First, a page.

The first of the interceptions will go into Bolts' playoff lore with the other winter gore that has pained this franchise. With San Diego ahead 7-3 in Jets territory -- primed by Quentin Jammer's interception of a Mark Sanchez pass that Steve Gregory had deflected -- Rivers aimed a high pass to the 6-foot-5 Jackson at New York's 17.
Seemingly, the in-his-prime Rivers was about to punish the rookie Sanchez, affirming the truism that postseason football is all about having the better quarterback.
Instead, the ball went off Jackson's hands. Then his leg. Then his back, and onto the legs of cornerback Darrelle Revis. The Jets MVP, who never misses out on a good opportunity, snatched it.
The Chargers still led 7-3 late in the quarter, but it was Rivers who was looking the part of a rookie, making a panicky throw that led to New York going ahead. Feeling a pass rush that wasn't all that stout, he misfired for Jackson, and safety Jim Leonhard caught it to put the Jets at San Diego's 16.
"I threw it a little too soon," Rivers said. "It was not a smart play."
The Chargers got a B-plus game from Ron Rivera's defense, which tossed a first-half shutout.
The Jets got an A-plus game from Rex Ryan's defense, which held the Bolts to half their scoring average.
"They kicked our butts," Tomlinson said. "Best defense we faced all year."
Turner and his players, however, lamented their performance as uncharacteristic, and it was for a team that was the AFC's No. 2 seed and ranked among the NFL's leaders in fewest penalties and turnovers.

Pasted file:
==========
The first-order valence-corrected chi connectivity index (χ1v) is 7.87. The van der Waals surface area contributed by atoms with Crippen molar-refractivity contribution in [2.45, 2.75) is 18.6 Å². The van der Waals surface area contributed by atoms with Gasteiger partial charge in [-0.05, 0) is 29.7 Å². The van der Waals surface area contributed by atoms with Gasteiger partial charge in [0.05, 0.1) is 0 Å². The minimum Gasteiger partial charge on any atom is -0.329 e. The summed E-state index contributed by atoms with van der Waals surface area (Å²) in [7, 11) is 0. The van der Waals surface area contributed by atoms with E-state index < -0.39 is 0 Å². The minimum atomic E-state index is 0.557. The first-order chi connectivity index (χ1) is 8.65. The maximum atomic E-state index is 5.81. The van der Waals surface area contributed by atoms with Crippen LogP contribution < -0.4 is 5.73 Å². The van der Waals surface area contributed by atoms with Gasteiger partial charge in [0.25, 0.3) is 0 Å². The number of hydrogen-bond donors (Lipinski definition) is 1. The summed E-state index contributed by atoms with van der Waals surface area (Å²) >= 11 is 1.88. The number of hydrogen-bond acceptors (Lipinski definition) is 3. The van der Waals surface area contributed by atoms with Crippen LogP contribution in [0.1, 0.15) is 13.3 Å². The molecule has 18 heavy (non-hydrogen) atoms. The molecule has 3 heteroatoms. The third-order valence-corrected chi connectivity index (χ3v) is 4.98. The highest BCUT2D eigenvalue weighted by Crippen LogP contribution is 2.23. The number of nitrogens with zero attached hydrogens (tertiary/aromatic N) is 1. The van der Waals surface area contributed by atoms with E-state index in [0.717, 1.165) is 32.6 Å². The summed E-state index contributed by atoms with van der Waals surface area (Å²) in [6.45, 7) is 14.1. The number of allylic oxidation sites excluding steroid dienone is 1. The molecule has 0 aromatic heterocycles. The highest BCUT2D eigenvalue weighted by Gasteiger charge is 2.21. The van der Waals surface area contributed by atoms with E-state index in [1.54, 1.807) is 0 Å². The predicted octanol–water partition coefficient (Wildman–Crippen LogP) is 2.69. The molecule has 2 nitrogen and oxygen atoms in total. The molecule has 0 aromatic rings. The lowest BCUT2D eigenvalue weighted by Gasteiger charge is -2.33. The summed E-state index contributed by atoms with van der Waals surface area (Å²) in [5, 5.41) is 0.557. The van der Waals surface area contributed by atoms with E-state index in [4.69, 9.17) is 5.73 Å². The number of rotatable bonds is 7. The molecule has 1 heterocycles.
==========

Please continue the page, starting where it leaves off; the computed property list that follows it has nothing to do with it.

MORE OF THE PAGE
Chargers fans who've lived a few decades or longer, however, know that it's just another jar of vinegar poured down the gullet -- whether served up by the Bolts of Coryell or Schottenheimer or Turner, or quarterbacked by Fouts or Brees or Rivers. Just like on Sunday, San Diegans wearing blue jerseys poured into Mission Valley and screamed for favored Bolts teams that would lose playoff games in 1979 (Oilers), 1980 (Raiders), 2005 (Jets) and 2007 (Patriots).
The loss to the Oilers was also by a 17-14 score, and no less of a jolt. Houston was without quarterback Dan Pastorini and running back Earl Campbell. But Vernon Lewis intercepted four passes by Fouts, who, Sports Illustrated's Paul Zimmerman would later report, had been tipping his plays.
The history lessons are lost on Gates. He had insisted this team's "energy" and "maturity" separated this Chargers team from the recent others. He had said on his first day of training camp that the Super Bowl was within this team's grasp.
But at the stadium that should still be known as The Murph, another high-voltage Chargers shorted out.
"Losing like this," said Tomlinson, his voice cracking, "it's not the first time."
Gates walked out of the old stadium and into the parking lot, talking like the whole game was an out-of-body experience.
"We just kept making it tougher for ourselves," said Gates, who had eight catches yet one of the team's four dropped passes. "I can't really tell you why. It was uncharacteristic of our team. These are questions that we'll be asking for the next eight months."